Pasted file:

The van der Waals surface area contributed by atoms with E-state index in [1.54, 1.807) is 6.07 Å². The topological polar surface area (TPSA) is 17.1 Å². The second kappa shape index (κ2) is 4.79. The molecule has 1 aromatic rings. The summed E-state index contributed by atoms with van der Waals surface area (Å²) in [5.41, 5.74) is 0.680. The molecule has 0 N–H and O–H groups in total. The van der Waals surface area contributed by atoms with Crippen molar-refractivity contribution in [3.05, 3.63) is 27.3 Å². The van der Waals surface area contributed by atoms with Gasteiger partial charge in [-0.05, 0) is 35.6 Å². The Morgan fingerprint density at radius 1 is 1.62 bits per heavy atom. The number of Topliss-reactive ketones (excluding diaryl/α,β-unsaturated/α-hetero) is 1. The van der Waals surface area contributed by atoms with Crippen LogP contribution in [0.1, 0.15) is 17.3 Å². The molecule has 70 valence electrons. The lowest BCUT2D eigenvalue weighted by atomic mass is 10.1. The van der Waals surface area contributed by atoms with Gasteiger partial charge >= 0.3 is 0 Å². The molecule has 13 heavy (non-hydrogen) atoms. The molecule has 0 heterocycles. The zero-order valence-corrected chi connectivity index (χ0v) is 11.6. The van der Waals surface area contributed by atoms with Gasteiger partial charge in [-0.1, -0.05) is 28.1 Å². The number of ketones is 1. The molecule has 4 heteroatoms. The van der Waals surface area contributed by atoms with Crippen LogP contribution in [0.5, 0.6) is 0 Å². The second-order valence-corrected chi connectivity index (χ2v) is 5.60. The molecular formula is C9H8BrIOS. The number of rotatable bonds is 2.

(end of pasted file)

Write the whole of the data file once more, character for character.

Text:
The van der Waals surface area contributed by atoms with E-state index in [1.54, 1.807) is 6.07 Å². The topological polar surface area (TPSA) is 17.1 Å². The second kappa shape index (κ2) is 4.79. The molecule has 1 aromatic rings. The summed E-state index contributed by atoms with van der Waals surface area (Å²) in [5.41, 5.74) is 0.680. The molecule has 0 N–H and O–H groups in total. The van der Waals surface area contributed by atoms with Crippen molar-refractivity contribution in [3.05, 3.63) is 27.3 Å². The van der Waals surface area contributed by atoms with Gasteiger partial charge in [-0.05, 0) is 35.6 Å². The Morgan fingerprint density at radius 1 is 1.62 bits per heavy atom. The number of Topliss-reactive ketones (excluding diaryl/α,β-unsaturated/α-hetero) is 1. The van der Waals surface area contributed by atoms with Crippen LogP contribution in [0.1, 0.15) is 17.3 Å². The molecule has 70 valence electrons. The lowest BCUT2D eigenvalue weighted by atomic mass is 10.1. The van der Waals surface area contributed by atoms with Gasteiger partial charge >= 0.3 is 0 Å². The molecule has 13 heavy (non-hydrogen) atoms. The molecule has 0 heterocycles. The zero-order valence-corrected chi connectivity index (χ0v) is 11.6. The van der Waals surface area contributed by atoms with Gasteiger partial charge in [-0.1, -0.05) is 28.1 Å². The number of ketones is 1. The molecule has 4 heteroatoms. The van der Waals surface area contributed by atoms with Crippen LogP contribution in [0.5, 0.6) is 0 Å². The second-order valence-corrected chi connectivity index (χ2v) is 5.60. The molecular formula is C9H8BrIOS. The number of rotatable bonds is 2.